Monday, November 5, 2007


So, as you all know, my camera is broken. This really sucks, because I can't take pictures of anything thats going on (and a lot has been going on lately). Thanks to my dear supervisor Iyobe san, I have a couple of pictures of myself in a fall kimono taken this last Saturday. Iyobe came to my house around 9AM that day (not too pleased about that, but I got to wear a kimono, so I got over it quickly) and dressed me in one of her kimonos. Japanese women have different kimonos for summer and for winter, and as its getting chilly here now, the weather and the season calls for winter wear. She dressed me head to toe (which takes a while -- about 20 minutes). I got to wear the special shoes this time too, which I didn't get to do when I wore the wedding kimono in Kyoto (see picture to right). They were her own shoes though, and as 90% of women here have child-sized feet, I looked rather ridiculous cramming my honkers into them. It worked out though.

In a slightly related note, while bowling last week I discovered I have the same size feet as my MALE friend Kazuya. This makes me sad.

Here I am, looking lovely and ready for fall:

Full-length. Notice how my two smallest toes hang off the side of the shoes. It was just as bad in back...

After Iyobe san had dressed me in my finery, we went to a park in Murakami (I can't remember the name) that has a few old samurai houses inside. In one of the houses, a tea ceremony event was being held, meaning that at various times throughout the day, people could come take part in a tea ceremony in the house. It was really interesting and many ladies were there in kimono.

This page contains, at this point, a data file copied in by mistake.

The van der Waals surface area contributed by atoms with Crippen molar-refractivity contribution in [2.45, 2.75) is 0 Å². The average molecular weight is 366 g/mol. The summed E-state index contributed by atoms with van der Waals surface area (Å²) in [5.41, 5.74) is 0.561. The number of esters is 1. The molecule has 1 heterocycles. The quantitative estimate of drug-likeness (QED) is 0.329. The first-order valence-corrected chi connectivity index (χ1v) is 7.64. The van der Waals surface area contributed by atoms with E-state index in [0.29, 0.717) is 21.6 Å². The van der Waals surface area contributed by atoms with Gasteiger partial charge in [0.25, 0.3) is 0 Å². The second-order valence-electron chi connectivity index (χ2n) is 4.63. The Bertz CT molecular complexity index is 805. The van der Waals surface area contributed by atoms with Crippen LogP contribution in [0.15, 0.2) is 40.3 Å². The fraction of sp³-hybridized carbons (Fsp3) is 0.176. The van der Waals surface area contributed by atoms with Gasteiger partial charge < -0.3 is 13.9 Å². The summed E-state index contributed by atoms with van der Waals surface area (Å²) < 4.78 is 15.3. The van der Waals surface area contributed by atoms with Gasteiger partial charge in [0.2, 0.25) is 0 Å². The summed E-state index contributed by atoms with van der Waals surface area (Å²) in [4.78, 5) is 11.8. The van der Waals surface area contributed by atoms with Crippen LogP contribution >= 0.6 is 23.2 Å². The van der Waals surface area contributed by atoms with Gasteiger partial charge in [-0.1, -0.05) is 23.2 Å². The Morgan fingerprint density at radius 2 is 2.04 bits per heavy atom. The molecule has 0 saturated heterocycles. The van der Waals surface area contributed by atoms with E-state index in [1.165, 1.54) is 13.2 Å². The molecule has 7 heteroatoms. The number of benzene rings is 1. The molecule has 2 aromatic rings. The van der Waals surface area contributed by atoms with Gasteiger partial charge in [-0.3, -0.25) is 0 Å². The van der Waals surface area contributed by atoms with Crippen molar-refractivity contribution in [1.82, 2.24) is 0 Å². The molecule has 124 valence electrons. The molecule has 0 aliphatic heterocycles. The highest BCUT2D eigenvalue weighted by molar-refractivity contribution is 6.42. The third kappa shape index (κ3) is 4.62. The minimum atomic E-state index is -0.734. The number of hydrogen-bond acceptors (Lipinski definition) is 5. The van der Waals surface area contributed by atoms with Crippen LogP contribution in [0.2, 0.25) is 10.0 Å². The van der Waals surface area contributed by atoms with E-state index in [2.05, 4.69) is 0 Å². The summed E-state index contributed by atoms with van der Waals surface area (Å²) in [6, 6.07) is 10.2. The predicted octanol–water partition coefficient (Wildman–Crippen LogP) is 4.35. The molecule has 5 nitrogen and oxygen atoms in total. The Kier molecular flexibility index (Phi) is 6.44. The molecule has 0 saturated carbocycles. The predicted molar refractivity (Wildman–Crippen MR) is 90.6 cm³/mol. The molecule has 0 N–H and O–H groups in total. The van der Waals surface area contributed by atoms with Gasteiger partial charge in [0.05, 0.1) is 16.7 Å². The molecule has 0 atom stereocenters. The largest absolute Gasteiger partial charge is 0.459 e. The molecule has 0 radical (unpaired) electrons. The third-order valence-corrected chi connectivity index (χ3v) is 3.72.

I'll give you all the quick and dirty on Japanese tea ceremony. So, it is a practice that originally came from taoism, and basically it is supposed to relax you. Guests sit around the perimeter of the room, seiza-style (this means on your knees. It really hurts after a while). The guest of honor enters first, and is in one corner, next to where the tea will be made. The host sits on the other side of where the tea will be made -- so in the opposite corner as the guest of honor. The honored guest chats with the host, and always asks where the tea comes from and who prepared it. A different person altogether prepares the tea. The tea preparation is a very precise process. It is like a dance, you basically memorize the steps, and do it the exact same way every time. While the tea is being prepared, other servers bring out okashii, or sweets, to the guests. What sweets are served depends on the season, so for fall we had beautiful deep-purple colored sweets made of azuki, which are sweet red beans. Each person in attendance has these tissue-paper like sheets that they place their sweet on (there is a whole ritual to receiving the okashii and eating it properly). After eating the sweets, the tea (ohcha, or green tea) is served, and again, theres a whole ritual to properly receiving and drinking the tea. One of the parts of the ritual is after you lift your cup, you have to turn it three times to the right using your right hand. I'm not sure why this is the case, but its how you do it. For those of you who haven't had Japanese green tea before, it has a very distinct, strong taste. And the flavor goes perfectly with the sweets. Anyhow, thats the gist of it. Theres more ritual and chatter at the finish of the ceremony, and then everyone files out.

As annoyed as I was at having to get up early, I really enjoyed the experience. I love old Japanese ladies, they're all so sweet. They were all amazed that I came in kimono and sat seiza-style for a full half hour! Eventually (once my Japanese improves a bit more) I might like to take tea ceremony lessons. I'd like to really floor the old ladies when I actually make or serve them their tea.